Bounced Checks, Unpaid Overtime, and Selling Company
Hi DonnaHi DJ. I'm not sure about Wyoming, but in many states failing to pay all wages due, which would include those bounced checks and overtime, would be a defense to enforcement of your noncompete agreement. You should talk to an employment lawyer in your state about collecting what's owed to you, and about how to defend against your noncompete. To collect those unpaid wages, you could also contact the Department of Labor for help. Just remember that they are a very busy government agency.
I work in jackson Wyoming in decorative concrete work I signed a non compete with my employer and he has been dropping the ball by bouncing payroll checks not only to me but to vendors and so on. I just found out he is trying to sell the company and a lot of his clients are asking me to do their future jobs what do i do or can i do to be out of this mess. Oh and he has decided to not pay overtime and bank our hours even though we refused because we never collect them all.
As to the company being sold, it will depend on your state law and what your noncompete agreement says. If the agreement says the company can assign the agreement, or that it applies to their successors, then you may be bound even if the company is sold. Again, this will depend on your state's law. In Florida, companies didn't used to be able to assign noncompetes. Now they can.
The other issue about a sold company will be whether they continue in your line of work. If a company abandons a line of business, a geographic area, or specific customers, they have no legitimate interest to protect in keeping you from working in those lines, areas or for those customers.
Question: I signed a non compete in Kansas, and my company moved to Missouri. Is this enforceable now?
Private InvestigatorHi Private Investigator. As I mentioned to DJ above, it will depend on the facts. If your contract says that you can't compete in Kansas and the company no longer does business in Kansas, they'll have a hard time showing they have a legitimate interest to protect. However, if they do business nationwide and continue servicing Kansas customers, then the agreement may still be enforceable. Depending on your state law, you may have a defense if you're fired without cause or laid off due to the move. Here in Florida, that would not be a defense.
Sign Or Be Fired, Then Hours Cut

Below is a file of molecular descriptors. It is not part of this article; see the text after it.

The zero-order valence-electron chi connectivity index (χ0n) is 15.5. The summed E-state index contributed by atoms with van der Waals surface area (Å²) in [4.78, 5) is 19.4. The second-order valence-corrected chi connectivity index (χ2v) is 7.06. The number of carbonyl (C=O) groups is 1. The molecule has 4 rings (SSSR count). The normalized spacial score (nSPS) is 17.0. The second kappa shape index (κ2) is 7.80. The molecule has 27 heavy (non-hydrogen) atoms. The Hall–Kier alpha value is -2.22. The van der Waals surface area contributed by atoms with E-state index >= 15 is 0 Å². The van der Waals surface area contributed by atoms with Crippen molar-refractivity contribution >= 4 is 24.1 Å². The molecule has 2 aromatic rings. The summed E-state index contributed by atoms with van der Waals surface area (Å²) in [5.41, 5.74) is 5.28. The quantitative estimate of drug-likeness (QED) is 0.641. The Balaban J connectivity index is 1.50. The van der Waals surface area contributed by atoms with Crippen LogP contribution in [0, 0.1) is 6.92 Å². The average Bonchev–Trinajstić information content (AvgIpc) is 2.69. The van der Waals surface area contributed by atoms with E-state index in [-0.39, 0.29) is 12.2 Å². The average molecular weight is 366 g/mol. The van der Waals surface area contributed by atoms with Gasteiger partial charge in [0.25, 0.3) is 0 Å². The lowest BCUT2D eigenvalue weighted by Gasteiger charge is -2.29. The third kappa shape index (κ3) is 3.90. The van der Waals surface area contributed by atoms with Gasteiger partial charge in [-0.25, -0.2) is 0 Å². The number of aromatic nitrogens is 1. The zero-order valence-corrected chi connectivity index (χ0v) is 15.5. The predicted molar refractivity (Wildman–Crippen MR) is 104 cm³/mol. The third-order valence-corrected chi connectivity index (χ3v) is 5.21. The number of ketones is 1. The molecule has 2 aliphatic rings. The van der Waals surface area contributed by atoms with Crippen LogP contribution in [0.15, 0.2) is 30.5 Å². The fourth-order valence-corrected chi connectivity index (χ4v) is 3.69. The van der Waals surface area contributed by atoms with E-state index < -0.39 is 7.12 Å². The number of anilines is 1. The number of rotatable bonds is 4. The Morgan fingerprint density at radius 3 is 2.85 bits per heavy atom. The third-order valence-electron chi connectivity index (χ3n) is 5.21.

Hey, I live in ohio and im currenlty under a non compete for demolition and asbestos abatement. I basically forced to sign when he said "sign or I cant employ u any longer" since then my hours have dropped off the charts only receiving 16-24 hours a week making 13 $/hr, clearerly not enought to provide for my 16 month old son! I feel like I could some how get out of the non comepte due to the lack of hours provided but I dont know.Hi Chris. Some states don't allow employers to coerce you into signing by saying, "Sign or be fired." They require additional consideration, such as pay increase or promotion. However, states like Florida say that continued employment is sufficient consideration for a noncompete. Pretty crappy, huh?
In your case, however, it sounds like your employer knew they were going to cut your hours when they demanded you sign. That sounds like fraud in the inducement to me. It might be a defense to enforcement of your noncompete agreement. You should talk to an employment lawyer in your state about your rights.
Hello, my husband works and is employed in Florida. When he was hired, he signed a non-compete for the Florida territory. In his agreement the agreed to pay him a monthly car allowance as well as reimburse him for his expenses. Since he started, his responsibilities have changed, they took away his car allowance and have not reimbursed him for expenses. He is an expert in his field. Can he get out of his non-compete.ReplyDelete
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My husband worked for a terrible company "A", (a subcontractor on a gov't contract), we were looking for a new job out of state due to our poor treatment by this employer. A different subcontractor on this same contract offered us a job (and 3 of our fellow employees), reviewed our p/w with the orig company "A", said there was no non-compete & said if company A sued us then company B would pay for our defense in full. We quit & went to company B. company A sued. Company B hired a firm directly to handle our defense. Prelim. p/w and pre-trial proceedings went on. When the lawyers were just about to file motion for summary judgement, company B said they would now only cover $500/mo of our costs. We don't have the money for this. What do we do now? - Kelley H. Pensacola, FLReplyDelete